Being a writer is about being, not about something that is done. Being a writer is more than just the act, it is, as Ned referred to it, a lifestyle, and though there are similar experiences, it is unique to ever individual who adopts the title.

Are you a writer? How do you define writing or whatever occupational role you use for yourself?

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About paulbrodie

I am a writer and a musician. My education is in psychology with emphasis in industrial/organizational psychology. My work experience has been primarily with electronic document management. Academically and intellectually I am interested in criminology and sociology. I am married to my favorite person in the world and we have one daughter.
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10 Responses to What does it mean to be a writer?

  1. Ed Raby Sr says:

    I am a writer. For me being a writer is slowly becoming a part of who I am. It is more than a profession it seems to be an extension of being a communicator. As a pastor, I speak publically as part of my job but writing is what I have a passion about. I made $50 for a letter I wrote for a magazine but scratch anything else. I am a blogger but being a blogger is an extension of being a theologian and philosopher. Hmmm. I seem to gravitate to professions of passion but have I made any real money at them? No. Doesn’t stop me from saying it anyway. I am a writer and I actually am proud of the fact people don’t always take that seriously. It means they will always underestimate me and I have the advantage. Blessings.

    • paulbrodie says:

      Thank you, Ed! I’m glad you have strong confidence in your self. I like how you describe your tendency to choose professions of passion. In my most recent course of study I read a lot about job satisfaction. Money and benefits are often at the top of the list when people think about what leads to satisfaction at work, and those are important factors, but the passion for the work itself is more important, I think.

      It will probably be a long time before I can earn a sustainable income from writing, but that doesn’t deter me. There are professions where the learning phase does deter me, like becoming a doctor or something. But with writing the satisfaction is part of the process, so the only difficult part is in finding something else to do that earns a sustaining income while taking the time to do the writing that I enjoy. Which is what Ned was saying in his post. No matter what, if writing is the lifestyle you choose, make time for it.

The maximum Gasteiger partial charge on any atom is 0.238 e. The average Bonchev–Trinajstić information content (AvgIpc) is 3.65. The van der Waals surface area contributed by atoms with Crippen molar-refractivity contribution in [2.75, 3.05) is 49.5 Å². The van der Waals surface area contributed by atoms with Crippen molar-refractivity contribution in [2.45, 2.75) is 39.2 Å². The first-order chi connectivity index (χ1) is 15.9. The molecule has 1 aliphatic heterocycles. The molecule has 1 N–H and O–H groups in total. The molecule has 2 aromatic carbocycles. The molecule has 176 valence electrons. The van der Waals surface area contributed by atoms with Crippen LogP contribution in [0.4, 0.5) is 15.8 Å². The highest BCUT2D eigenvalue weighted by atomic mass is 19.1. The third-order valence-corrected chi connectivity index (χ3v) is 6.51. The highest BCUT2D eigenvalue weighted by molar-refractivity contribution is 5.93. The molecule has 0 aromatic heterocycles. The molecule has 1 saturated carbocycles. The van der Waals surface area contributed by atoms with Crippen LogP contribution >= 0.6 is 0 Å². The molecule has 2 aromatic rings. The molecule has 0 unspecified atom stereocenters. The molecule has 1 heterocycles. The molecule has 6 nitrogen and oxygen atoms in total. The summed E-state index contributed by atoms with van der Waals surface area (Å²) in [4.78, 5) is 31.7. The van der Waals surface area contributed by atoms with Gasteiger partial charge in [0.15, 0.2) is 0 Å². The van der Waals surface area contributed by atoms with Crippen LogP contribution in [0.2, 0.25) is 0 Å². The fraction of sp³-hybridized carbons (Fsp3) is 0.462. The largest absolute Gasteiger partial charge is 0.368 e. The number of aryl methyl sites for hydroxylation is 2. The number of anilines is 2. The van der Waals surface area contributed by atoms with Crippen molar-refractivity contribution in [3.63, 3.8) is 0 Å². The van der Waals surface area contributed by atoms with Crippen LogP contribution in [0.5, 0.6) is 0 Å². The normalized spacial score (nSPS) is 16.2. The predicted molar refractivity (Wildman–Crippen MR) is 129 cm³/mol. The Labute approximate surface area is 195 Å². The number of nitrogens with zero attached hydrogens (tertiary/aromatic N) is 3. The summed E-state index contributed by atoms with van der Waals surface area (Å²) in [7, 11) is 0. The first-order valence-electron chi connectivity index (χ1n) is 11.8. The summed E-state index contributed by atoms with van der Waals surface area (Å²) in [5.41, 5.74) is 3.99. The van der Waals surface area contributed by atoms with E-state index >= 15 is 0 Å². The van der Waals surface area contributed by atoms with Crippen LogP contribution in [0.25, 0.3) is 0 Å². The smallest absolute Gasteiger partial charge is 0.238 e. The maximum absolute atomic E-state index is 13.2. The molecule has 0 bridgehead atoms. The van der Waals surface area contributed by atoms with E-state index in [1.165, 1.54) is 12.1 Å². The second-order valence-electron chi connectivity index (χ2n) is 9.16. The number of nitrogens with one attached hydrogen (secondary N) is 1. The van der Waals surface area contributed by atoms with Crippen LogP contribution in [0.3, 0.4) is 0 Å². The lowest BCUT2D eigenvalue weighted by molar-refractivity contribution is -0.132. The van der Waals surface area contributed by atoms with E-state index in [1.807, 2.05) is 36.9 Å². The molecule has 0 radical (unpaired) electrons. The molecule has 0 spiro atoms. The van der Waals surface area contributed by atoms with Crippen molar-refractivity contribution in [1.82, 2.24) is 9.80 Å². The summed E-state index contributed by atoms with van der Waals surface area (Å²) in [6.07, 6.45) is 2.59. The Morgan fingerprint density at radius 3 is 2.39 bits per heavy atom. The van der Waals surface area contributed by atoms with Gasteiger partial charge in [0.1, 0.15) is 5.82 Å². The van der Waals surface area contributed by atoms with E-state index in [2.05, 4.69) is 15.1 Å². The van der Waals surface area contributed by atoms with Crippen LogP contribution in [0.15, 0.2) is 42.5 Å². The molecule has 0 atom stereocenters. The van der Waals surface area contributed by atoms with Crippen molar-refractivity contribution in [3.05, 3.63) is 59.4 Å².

All the best to you in your communication, both written and spoken!

  2. Ned's Blog says:

    Well done, Paul. You expanded on this with some great examples that are so true, making a terrific point that the only affirmation needed to “become” a writer is making the choice to do so. I will, however, pay more attention to those in line with me at McDonalds.

    • paulbrodie says:

      Just because they aren’t pulling 6 figures speaking at conferences for executive retreats doesn’t mean they don’t have something worthwhile to say. One time at Burger King I was waiting for my order to be filled and a woman next to me said “oh, what a day! nothing like sitting in an animal hospital for ten hours.” I looked at her and nodded, said something like, “wow, yeah.” and then returned to staring straight forward, oblivious to my surroundings. Relevant or not, this story is true.

      Thanks again for the inspiration, Ned.

      • Ned's Blog says:

        Your gift for public speaking must be shared, Paul. Perhaps on a bigger stage, such as TGI Friday’s.

        • paulbrodie says:

          Thank you for the vote of confidence.

          I’m negotiating a deal with the Texas Roadhouse currently. I’m tentatively slated for going on right after the line-dancing waitresses. Sometimes the early gigs aren’t always the right fit, but they bring experience. Gotta get my 10,000 hours like Gladwell talks about. And that leads into a “Coming Soon” blog topic. Malcolm Gladwell’s book Outliers talks about how influential the situation and environment are for people to achieve success, reminiscent of President Obama’s comment that the news media had a field day with, “you didn’t build that.” If nothing else, I’ll betray my personal biases and make one useful point, but hide it in 800 words worth of contradictory thoughts. I give you this reply comment as evidence. Anyway, I like to eat at restaurants, too.

        • Ned's Blog says:

          LOL! Hopefully, when you go on your speaking tour, we’ll have a Roadhouse Grill by then.